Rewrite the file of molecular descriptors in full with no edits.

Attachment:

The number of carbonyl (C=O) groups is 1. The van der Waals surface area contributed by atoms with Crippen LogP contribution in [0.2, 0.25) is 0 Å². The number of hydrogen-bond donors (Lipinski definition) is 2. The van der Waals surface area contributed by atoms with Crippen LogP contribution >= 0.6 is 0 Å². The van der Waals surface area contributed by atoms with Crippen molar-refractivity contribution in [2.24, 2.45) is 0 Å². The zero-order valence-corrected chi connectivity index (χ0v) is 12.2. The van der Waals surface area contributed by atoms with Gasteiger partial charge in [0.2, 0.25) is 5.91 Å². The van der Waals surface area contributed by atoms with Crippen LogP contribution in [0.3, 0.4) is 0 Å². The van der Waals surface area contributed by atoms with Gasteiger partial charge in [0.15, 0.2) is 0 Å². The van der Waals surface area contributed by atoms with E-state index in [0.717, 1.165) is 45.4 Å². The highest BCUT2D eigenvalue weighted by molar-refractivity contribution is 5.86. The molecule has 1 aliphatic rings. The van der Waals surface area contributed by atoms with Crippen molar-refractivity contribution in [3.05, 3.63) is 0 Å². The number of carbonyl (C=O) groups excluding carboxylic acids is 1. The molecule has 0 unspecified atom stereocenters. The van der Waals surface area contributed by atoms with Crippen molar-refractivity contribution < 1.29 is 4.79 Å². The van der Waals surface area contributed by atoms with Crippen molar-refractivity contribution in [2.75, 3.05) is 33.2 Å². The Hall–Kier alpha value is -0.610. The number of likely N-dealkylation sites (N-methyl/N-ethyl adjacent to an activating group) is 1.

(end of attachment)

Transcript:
The number of carbonyl (C=O) groups is 1. The van der Waals surface area contributed by atoms with Crippen LogP contribution in [0.2, 0.25) is 0 Å². The number of hydrogen-bond donors (Lipinski definition) is 2. The van der Waals surface area contributed by atoms with Crippen LogP contribution >= 0.6 is 0 Å². The van der Waals surface area contributed by atoms with Crippen molar-refractivity contribution in [2.24, 2.45) is 0 Å². The zero-order valence-corrected chi connectivity index (χ0v) is 12.2. The van der Waals surface area contributed by atoms with Gasteiger partial charge in [0.2, 0.25) is 5.91 Å². The van der Waals surface area contributed by atoms with Crippen LogP contribution in [0.3, 0.4) is 0 Å². The van der Waals surface area contributed by atoms with Gasteiger partial charge in [0.15, 0.2) is 0 Å². The van der Waals surface area contributed by atoms with E-state index in [0.717, 1.165) is 45.4 Å². The highest BCUT2D eigenvalue weighted by molar-refractivity contribution is 5.86. The molecule has 1 aliphatic rings. The van der Waals surface area contributed by atoms with Crippen molar-refractivity contribution in [3.05, 3.63) is 0 Å². The number of carbonyl (C=O) groups excluding carboxylic acids is 1. The molecule has 0 unspecified atom stereocenters. The van der Waals surface area contributed by atoms with Crippen molar-refractivity contribution < 1.29 is 4.79 Å². The van der Waals surface area contributed by atoms with Crippen molar-refractivity contribution in [2.75, 3.05) is 33.2 Å². The Hall–Kier alpha value is -0.610. The number of likely N-dealkylation sites (N-methyl/N-ethyl adjacent to an activating group) is 1.